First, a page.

All it took was a few jolts of electricity to turn ordinary rats into roborats and for pundits to leap to the conclusion that ordinary humans will soon be transformed into robohumans. Scientists at the State University of New York Downstate Medical Center in Brooklyn sparked a media frenzy two years ago when they demonstrated that rats with electrodes implanted in their brains could be steered like remote-controlled toy cars through an obstacle course. Using a laptop equipped with a wireless transmitter, a researcher stimulated cortical cells governing whisker sensations and reinforced those signals by zapping the rats' pleasure centers. Presto! With this simple setup, the team had created living robots.
Publications around the world proclaimed the imminence of those familiar science-fiction staples, surgically implanted devices that electronically monitor and manipulate our minds. The Economist warned that neurotechnology may be on the verge of "overturning the essential nature of humanity," and New York Times columnist William Safire brooded that neural implants might allow a "controlling organization" to hack into our brains. In a more positive vein, MIT's artificial-intelligence maven Rodney Brooks predicted in Technology Review that by 2020 implants will let us carry out "thought-activated Google searches."
Hollywood's remake of The Manchurian Candidate raises the specter of a remote- controlled soldier turned politician. In fact, officials at the Defense Advanced Research Projects Agency, which funds the roborat team, have suggested that cyborg soldiers could control weapons systems—or be controlled—via brain chips. "Implanting electrodes into healthy people is not something we're going to do anytime soon," says Alan Rudolf, the former head of the DARPA brain-machine research program. "But 20 years ago, no one thought we'd put a laser in the eye. This agency leaves the door open to what's possible."
Of course, that begs the question: Just how realistic are these futuristic scenarios? To achieve truly precise mind reading and control, neuroscientists must master the syntax or set of rules that transform electrochemical pulses coursing through the brain into perceptions, memories, emotions, and decisions. Deciphering this so-called neural code—think of it as the brain's software—is the ultimate goal of many scientists tinkering with brain-machine interfaces. "If you're a real neuroscientist, that's the game you want to play," says John Chapin, a coleader of the roborat research team.
Chapin ranks the neural code right up there with two other great scientific mysteries: the origin of the universe and of life on Earth. The neural code is arguably the most consequential of the three. The solution could, in principle, vastly expand our power to treat ailing brains and to augment healthy ones. It could allow us to program computers with human capabilities, helping them become more clever than HAL in 2001: A Space Odyssey and C-3PO in Star Wars. The neural code could also represent the key to the deepest of all philosophical conundrums—the mind-body problem. We would finally understand how this wrinkled lump of jelly in our skulls generates a unique, conscious self with a sense of personal identity and autonomy.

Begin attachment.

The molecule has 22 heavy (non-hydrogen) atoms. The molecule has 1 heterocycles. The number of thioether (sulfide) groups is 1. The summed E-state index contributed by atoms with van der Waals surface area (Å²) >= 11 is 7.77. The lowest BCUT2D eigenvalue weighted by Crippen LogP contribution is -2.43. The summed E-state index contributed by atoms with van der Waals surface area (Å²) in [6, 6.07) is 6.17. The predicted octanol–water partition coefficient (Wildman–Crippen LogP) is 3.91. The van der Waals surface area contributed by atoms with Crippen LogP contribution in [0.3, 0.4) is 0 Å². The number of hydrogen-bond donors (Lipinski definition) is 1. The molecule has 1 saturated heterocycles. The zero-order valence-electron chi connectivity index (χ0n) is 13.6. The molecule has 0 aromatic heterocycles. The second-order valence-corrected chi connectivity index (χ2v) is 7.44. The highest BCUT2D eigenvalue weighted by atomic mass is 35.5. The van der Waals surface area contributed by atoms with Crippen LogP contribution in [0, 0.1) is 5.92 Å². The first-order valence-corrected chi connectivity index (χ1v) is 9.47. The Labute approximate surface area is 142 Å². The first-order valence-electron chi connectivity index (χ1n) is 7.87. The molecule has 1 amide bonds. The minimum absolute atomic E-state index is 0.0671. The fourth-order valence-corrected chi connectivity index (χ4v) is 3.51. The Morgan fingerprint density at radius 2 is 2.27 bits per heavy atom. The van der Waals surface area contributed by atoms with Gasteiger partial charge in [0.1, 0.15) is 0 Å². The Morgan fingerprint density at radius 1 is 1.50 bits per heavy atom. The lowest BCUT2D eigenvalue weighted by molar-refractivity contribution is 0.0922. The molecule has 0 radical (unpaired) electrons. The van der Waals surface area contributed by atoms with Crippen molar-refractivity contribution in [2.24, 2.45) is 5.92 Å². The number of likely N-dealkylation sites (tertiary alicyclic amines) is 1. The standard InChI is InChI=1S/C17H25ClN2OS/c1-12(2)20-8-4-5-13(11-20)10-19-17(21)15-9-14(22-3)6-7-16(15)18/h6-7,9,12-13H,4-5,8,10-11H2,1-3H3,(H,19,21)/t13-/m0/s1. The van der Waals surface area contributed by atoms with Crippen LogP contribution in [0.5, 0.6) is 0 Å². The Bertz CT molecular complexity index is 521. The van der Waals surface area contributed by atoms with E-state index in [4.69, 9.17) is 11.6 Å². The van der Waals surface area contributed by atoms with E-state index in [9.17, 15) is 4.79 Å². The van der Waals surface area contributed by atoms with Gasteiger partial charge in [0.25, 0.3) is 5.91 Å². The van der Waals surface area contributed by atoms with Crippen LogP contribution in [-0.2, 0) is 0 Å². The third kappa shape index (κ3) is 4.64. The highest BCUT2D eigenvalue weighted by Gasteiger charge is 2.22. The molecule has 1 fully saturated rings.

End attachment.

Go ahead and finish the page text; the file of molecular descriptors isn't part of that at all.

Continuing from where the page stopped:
In addition to being the most significant mystery in science, the neural code may also be the hardest to solve. Despite all they have learned in the past century, neuroscientists have made little headway figuring out exactly how brain cells process information. "It's a bit like saying after a hundred years of researching the body, 'Do you know if testes produce urine or sperm?'" says neuroscientist V. S. Ramachandran of the University of California at San Diego. "Our notions are still very primitive."
The neural code is often likened to the machine code that underpins the operating system of a digital computer. Like transistors, neurons serve as switches, or logic gates, absorbing and emitting electrochemical pulses, called action potentials, which resemble the basic units of information in digital computers. But the brain's complexity dwarfs that of any existing computer. A typical brain contains 100 billion cells—almost as numerous as the stars in the Milky Way galaxy. And each cell is linked via synapses to as many as 100,000 others. The synapses between cells are awash in hormones and neurotransmitters that modulate the transmission of signals, and the synapses constantly form and dissolve, weaken and strengthen in response to new experiences.
Assuming that each synapse processes one action potential per second and that these transactions represent the brain's computational output, then the brain performs at least one quadrillion operations per second, almost a thousand times more than the best supercomputers. Many more computations may occur at scales below or above that of individual synapses, says Steven Rose, a neurobiologist at the Open University in England. "The brain may use every possible means of carrying information."
Optimists recall that in the middle of the last century, some biologists feared that the genetic code was too complex to crack. Then in 1953 Francis Crick and James Watson unraveled the structure of DNA, and researchers quickly established that the double helix mediates an astonishingly simple genetic code governing the heredity of all organisms. The neural code is not likely to reveal such an elegant, universal solution. The brain is "so adaptive, so dynamic, changing so frequently from instant to instant," says Miguel Nicolelis, a neural-prosthesis researcher at Duke University, that "it may not be proper to use the term 'code.' "
Nicolelis has faith that science will one day ferret out all the brain's information-processing tricks—or at least enough of them to yield huge improvements in neural prostheses for people who are paralyzed, blind, or otherwise disabled. Yet he believes that certain aspects of our minds may remain inviolable because our most meaningful thoughts and memories are written in a code, or language, that is unique to each of us. "There will always be some mystery," Nicolelis says.
If so, the bad news is that brain chips will never be sophisticated enough for us to learn new languages instantly or have a "mental telephone" conversation with a friend "simply by thinking about talking," as Popular Science has prophesied. The good news is that we are not on the verge of what The Boston Globe has called a